As some of you know last year our school started Leader in Me.  We were just kind of dipping our toes in the water if you will, but this year we are going full force (especially because this year's symposium is in our county and they will be visiting our school!).  Some of the changes that we are making are to our Leadership Notebooks.  You can find more information on them here.  We are changing up our tabs a little and one of the new tabs is "Victories" and (obviously) that is where we will place our achievements!

So my first and only (Listen, I've got a new baby.  Making at least one thing a week is progress!) Monday Made It is Sunshine State Awards for the Victories section of our Leadership Notebooks!

Here in the ridiculously hot lovely Sunshine State, we have a yearly reading program called Sunshine State Books.  Every year 15 new books from all different genres are selected as the latest and greatest for 3rd-5th grade and 6th-8th grade.  When I taught 5th I always let my kiddos start to read the 6-8 selection after they finished the 3-5 selection, but now that I am in 4th I will only be focusing on the 3-5 selection!  Here is this year's line-up:

We try and make as big of a deal as possible with reading these books because the state brings in fun voting machines at the end of the year, we have a Sunshine State Feast for our grade and our Media Specialist throws an amazing party if you read all 15!  What better way to keep the motivation going than with Sunshine State Awards every time you read one of the books?  I've already earned one!  Hey, teachers get victories too! ;o)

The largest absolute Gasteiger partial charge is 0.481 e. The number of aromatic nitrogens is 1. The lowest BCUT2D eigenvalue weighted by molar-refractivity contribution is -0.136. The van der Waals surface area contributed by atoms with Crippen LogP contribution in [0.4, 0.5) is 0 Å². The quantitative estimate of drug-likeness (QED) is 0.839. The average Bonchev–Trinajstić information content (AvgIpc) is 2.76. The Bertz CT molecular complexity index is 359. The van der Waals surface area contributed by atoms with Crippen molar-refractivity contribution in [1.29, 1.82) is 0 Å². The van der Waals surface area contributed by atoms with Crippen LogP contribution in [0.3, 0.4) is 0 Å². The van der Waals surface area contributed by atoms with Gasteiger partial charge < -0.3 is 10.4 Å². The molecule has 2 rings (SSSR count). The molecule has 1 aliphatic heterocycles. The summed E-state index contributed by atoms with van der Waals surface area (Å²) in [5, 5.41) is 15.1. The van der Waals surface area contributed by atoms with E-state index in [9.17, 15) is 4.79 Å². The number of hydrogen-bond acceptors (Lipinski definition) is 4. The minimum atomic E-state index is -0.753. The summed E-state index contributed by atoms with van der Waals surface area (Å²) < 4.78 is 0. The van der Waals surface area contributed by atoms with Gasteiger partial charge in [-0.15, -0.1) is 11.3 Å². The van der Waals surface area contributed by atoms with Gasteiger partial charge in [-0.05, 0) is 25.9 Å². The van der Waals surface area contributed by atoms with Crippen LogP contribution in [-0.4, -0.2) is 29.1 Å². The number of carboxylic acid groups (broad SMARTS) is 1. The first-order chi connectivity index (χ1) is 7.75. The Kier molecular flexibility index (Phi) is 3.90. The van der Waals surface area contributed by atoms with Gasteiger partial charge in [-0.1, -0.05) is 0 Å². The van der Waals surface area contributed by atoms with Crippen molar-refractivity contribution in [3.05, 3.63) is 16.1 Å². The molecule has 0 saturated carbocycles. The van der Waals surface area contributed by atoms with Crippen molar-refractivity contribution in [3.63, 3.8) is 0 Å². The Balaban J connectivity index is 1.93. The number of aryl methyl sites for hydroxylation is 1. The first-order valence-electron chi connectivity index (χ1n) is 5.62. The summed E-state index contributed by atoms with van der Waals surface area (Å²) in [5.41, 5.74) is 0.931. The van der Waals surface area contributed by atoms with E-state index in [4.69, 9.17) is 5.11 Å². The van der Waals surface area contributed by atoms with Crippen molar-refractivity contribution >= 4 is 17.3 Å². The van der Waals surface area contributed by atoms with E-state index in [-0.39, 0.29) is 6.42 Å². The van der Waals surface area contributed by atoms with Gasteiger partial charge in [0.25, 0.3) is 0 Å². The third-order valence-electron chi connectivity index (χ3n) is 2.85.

I created these beauties using Kimberly Geswein Fonts and clipart from Creative Clips.  And because I want to share the love and motivation, I am giving them to y'all for free to use in your classroom!  You don't even need to be a Florida teacher to still read these goodies!  Just click on the images below to download your freebie :o)

Here are the 15 certificates if you use SRC Tests and your media specialist bought them for these books (which ours does every year)!

Here are the 15 certificates if you use AR Tests in your school!

Don't use either of those programs?  That's okay!  Here are the 15 certificates that have no test attached to them!

I just printed them off on colored card stock and called it a day!  Now they are just waiting for student's names to go on them :o)  If you are curious about these books, I always do a review of them including what foods we eat at our Feast based off the book, skills you can incorporate and much more.  The first review is coming up this week and it is for Fortunately, the Milk by Neil Gaiman.

Hope you enjoy!